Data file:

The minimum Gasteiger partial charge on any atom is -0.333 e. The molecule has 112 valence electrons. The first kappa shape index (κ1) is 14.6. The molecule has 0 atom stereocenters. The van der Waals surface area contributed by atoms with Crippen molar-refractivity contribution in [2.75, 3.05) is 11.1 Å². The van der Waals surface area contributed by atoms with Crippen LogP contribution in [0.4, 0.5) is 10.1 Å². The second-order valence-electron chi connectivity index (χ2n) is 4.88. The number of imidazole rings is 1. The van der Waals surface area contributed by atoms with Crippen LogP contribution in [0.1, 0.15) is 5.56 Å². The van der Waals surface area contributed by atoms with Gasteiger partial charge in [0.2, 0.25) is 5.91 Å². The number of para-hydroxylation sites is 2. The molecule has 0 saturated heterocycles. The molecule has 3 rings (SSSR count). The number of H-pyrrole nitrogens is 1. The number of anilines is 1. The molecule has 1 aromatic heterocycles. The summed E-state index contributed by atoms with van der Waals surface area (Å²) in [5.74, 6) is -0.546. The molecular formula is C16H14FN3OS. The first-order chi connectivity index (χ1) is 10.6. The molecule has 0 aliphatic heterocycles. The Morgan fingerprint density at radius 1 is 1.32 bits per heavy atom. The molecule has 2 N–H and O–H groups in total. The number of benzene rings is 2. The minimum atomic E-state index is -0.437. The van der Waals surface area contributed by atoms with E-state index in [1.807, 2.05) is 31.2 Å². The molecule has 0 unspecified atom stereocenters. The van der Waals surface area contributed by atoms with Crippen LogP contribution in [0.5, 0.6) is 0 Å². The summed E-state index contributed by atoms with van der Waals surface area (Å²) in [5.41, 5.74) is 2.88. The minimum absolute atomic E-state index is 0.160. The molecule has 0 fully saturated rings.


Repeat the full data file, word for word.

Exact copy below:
The minimum Gasteiger partial charge on any atom is -0.333 e. The molecule has 112 valence electrons. The first kappa shape index (κ1) is 14.6. The molecule has 0 atom stereocenters. The van der Waals surface area contributed by atoms with Crippen molar-refractivity contribution in [2.75, 3.05) is 11.1 Å². The van der Waals surface area contributed by atoms with Crippen LogP contribution in [0.4, 0.5) is 10.1 Å². The second-order valence-electron chi connectivity index (χ2n) is 4.88. The number of imidazole rings is 1. The van der Waals surface area contributed by atoms with Crippen LogP contribution in [0.1, 0.15) is 5.56 Å². The van der Waals surface area contributed by atoms with Gasteiger partial charge in [0.2, 0.25) is 5.91 Å². The number of para-hydroxylation sites is 2. The molecule has 0 saturated heterocycles. The molecule has 3 rings (SSSR count). The number of H-pyrrole nitrogens is 1. The number of anilines is 1. The molecule has 1 aromatic heterocycles. The summed E-state index contributed by atoms with van der Waals surface area (Å²) in [5.74, 6) is -0.546. The molecular formula is C16H14FN3OS. The first-order chi connectivity index (χ1) is 10.6. The molecule has 0 aliphatic heterocycles. The Morgan fingerprint density at radius 1 is 1.32 bits per heavy atom. The molecule has 2 N–H and O–H groups in total. The number of benzene rings is 2. The minimum atomic E-state index is -0.437. The van der Waals surface area contributed by atoms with E-state index in [1.807, 2.05) is 31.2 Å². The molecule has 0 unspecified atom stereocenters. The van der Waals surface area contributed by atoms with Crippen LogP contribution in [0.5, 0.6) is 0 Å². The summed E-state index contributed by atoms with van der Waals surface area (Å²) in [5.41, 5.74) is 2.88. The minimum absolute atomic E-state index is 0.160. The molecule has 0 fully saturated rings.